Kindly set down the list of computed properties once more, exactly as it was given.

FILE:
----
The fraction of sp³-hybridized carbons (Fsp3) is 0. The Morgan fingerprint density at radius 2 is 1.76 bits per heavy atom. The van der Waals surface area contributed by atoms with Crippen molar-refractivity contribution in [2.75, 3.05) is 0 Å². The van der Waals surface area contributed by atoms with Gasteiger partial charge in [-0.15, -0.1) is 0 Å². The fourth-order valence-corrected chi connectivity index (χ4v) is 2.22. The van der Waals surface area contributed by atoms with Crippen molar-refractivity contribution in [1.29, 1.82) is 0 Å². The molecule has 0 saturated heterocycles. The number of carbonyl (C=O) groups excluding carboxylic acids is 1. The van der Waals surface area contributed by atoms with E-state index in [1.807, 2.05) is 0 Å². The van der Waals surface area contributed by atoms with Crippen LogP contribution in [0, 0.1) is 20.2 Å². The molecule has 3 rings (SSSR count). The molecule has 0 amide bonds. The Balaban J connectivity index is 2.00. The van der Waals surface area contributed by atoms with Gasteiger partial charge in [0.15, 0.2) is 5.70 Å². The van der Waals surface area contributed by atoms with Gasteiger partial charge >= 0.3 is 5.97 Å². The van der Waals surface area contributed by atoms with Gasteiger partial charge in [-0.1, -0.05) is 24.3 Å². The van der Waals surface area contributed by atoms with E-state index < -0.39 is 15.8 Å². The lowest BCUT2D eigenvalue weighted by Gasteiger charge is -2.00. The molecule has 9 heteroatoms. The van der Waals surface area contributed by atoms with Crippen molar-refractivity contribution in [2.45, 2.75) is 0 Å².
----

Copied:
The fraction of sp³-hybridized carbons (Fsp3) is 0. The Morgan fingerprint density at radius 2 is 1.76 bits per heavy atom. The van der Waals surface area contributed by atoms with Crippen molar-refractivity contribution in [2.75, 3.05) is 0 Å². The van der Waals surface area contributed by atoms with Gasteiger partial charge in [-0.15, -0.1) is 0 Å². The fourth-order valence-corrected chi connectivity index (χ4v) is 2.22. The van der Waals surface area contributed by atoms with Crippen molar-refractivity contribution in [1.29, 1.82) is 0 Å². The molecule has 0 saturated heterocycles. The number of carbonyl (C=O) groups excluding carboxylic acids is 1. The van der Waals surface area contributed by atoms with E-state index in [1.807, 2.05) is 0 Å². The van der Waals surface area contributed by atoms with Crippen LogP contribution in [0, 0.1) is 20.2 Å². The molecule has 3 rings (SSSR count). The molecule has 0 amide bonds. The Balaban J connectivity index is 2.00. The van der Waals surface area contributed by atoms with Gasteiger partial charge in [0.15, 0.2) is 5.70 Å². The van der Waals surface area contributed by atoms with Gasteiger partial charge >= 0.3 is 5.97 Å². The van der Waals surface area contributed by atoms with Gasteiger partial charge in [-0.1, -0.05) is 24.3 Å². The van der Waals surface area contributed by atoms with E-state index < -0.39 is 15.8 Å². The lowest BCUT2D eigenvalue weighted by Gasteiger charge is -2.00. The molecule has 9 heteroatoms. The van der Waals surface area contributed by atoms with Crippen molar-refractivity contribution in [2.45, 2.75) is 0 Å².